Lance Brett Hall

Stories Make Meaning. How Do We Make Stories?

“Late in the Year” by Hedwig Lachmann


There’s a terrific online German-English dictionary at I’m very excited that I’ve discovered a Christmas tradition of theirs: posting an online Advents-Kalender, with one poem for each of the 24 days leading up to Christmas.

There’s such a rich tradition of German poetry that I’m completely ignorant of. I’m thrilled LEO has curated a little collection as we prepare for Christmas.

Here’s my attempt at a translation of the poem for the first day of Advent, “Spät im Jahr“, “Late in the Year”, by Hedwig Lachmann (1865-1918):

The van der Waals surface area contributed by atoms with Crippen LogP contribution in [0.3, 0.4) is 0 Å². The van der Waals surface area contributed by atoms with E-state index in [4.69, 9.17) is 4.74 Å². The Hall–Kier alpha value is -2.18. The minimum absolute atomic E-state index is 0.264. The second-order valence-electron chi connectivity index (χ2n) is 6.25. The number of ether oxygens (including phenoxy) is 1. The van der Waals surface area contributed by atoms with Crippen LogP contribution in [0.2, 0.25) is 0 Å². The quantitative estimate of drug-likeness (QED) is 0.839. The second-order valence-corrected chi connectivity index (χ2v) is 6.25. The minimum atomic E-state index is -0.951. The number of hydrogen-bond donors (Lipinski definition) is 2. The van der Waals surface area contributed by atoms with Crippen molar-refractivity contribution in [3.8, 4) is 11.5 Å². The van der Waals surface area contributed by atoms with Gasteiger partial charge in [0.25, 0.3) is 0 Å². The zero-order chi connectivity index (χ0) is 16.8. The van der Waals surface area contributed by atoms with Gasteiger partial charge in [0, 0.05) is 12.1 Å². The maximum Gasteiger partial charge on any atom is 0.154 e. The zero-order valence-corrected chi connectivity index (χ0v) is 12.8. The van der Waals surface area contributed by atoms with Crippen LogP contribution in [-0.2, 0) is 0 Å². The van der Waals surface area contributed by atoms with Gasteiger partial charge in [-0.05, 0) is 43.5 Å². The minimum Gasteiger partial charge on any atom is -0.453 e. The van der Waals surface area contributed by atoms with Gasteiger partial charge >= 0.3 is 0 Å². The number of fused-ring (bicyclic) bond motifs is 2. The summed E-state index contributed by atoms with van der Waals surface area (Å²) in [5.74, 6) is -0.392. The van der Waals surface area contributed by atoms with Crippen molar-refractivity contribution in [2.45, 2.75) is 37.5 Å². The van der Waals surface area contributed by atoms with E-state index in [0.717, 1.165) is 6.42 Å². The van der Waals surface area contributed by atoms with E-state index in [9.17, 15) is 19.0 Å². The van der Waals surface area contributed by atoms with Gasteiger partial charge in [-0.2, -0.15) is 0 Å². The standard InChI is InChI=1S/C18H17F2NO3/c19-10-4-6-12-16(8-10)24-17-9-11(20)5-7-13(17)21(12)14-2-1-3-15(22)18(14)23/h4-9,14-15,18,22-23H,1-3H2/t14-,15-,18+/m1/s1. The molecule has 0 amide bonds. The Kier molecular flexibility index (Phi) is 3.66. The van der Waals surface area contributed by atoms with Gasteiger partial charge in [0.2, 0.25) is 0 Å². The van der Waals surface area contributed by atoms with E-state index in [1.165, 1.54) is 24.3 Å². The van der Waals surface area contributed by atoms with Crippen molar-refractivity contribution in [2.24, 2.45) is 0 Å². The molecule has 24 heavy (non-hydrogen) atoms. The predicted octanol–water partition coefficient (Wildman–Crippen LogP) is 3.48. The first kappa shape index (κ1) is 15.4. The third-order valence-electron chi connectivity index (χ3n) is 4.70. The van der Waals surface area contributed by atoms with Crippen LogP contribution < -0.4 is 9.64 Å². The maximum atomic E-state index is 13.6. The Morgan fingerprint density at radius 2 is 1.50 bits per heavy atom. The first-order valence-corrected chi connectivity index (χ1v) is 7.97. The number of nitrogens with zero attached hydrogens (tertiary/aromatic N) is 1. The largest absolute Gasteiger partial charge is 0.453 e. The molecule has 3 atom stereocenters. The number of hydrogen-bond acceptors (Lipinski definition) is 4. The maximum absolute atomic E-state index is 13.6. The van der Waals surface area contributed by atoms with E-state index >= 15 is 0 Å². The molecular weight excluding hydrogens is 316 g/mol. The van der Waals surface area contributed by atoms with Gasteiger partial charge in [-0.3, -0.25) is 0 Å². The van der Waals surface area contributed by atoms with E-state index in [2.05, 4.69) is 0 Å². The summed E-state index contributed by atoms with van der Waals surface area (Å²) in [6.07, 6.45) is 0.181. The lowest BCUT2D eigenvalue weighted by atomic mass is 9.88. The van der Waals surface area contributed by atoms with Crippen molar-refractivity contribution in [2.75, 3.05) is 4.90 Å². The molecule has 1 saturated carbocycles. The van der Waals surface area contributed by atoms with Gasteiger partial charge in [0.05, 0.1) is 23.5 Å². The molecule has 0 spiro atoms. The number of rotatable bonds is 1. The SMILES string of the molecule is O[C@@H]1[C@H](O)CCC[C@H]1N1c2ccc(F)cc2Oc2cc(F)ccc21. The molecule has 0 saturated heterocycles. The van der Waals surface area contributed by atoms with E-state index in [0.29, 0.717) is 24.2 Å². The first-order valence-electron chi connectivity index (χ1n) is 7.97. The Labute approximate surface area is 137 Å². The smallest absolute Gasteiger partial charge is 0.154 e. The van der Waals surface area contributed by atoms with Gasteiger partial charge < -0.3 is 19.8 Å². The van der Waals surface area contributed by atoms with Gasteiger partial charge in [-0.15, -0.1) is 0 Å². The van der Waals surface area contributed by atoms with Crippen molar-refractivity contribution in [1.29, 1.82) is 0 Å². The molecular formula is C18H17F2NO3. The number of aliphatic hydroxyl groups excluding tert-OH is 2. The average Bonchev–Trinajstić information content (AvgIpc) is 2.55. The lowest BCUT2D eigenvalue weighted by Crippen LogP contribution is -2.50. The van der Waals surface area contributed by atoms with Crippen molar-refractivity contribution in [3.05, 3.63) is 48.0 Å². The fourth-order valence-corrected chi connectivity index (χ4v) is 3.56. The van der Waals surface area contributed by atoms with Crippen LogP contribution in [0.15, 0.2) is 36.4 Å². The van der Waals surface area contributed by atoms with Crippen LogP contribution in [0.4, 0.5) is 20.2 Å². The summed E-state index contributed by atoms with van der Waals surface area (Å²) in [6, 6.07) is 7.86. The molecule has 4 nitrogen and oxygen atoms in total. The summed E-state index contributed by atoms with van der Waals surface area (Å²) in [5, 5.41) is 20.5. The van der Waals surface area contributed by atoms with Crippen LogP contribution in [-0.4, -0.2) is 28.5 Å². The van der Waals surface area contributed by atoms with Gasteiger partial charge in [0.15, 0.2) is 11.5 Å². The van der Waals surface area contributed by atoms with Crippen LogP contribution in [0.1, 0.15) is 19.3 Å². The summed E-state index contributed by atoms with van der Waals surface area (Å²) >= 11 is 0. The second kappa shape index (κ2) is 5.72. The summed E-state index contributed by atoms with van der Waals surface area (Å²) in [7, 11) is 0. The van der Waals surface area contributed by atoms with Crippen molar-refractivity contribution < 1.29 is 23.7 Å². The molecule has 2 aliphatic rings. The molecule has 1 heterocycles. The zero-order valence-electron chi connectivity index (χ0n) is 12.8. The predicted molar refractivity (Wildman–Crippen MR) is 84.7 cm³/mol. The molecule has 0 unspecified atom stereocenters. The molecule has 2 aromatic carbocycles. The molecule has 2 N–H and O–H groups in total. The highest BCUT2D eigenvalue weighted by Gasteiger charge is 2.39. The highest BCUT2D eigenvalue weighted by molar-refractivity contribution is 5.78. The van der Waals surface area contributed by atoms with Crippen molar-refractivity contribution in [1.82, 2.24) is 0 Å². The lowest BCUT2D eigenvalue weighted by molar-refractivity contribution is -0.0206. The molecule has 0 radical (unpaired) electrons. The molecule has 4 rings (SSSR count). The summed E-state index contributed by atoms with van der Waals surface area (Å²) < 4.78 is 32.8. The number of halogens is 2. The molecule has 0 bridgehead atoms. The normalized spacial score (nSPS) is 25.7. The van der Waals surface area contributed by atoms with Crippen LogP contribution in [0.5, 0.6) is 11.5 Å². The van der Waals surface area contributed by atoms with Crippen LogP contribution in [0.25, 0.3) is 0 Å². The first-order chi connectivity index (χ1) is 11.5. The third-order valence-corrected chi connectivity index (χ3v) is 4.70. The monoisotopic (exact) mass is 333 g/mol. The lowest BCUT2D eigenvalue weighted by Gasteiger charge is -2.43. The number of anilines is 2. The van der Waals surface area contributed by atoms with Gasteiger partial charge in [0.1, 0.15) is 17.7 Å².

“Late in the Year”

The autumn flew. The first of nightly frosts
Has iced the fields, from which the harvest has been cleared.
The forest’s floor is bare, colorless.
The wayside chapped, and rimmed with hoarfrost.

Through the vacant sky, towards the horizon flies
The crow, and stretches out its wings.
The world is only basked in light but distantly.
One feels the snow can’t hold out long.

A sea of gray fog churns
The sky to darkness, and nights are growing long.
It seems that life is either celebration or a brooding,
Like a mother of grown children who has finished

Daily work and now thinks only of her children,
And whose only daily bread is happiness,
Is submerged into her distant future
And is yet lonely and abandoned.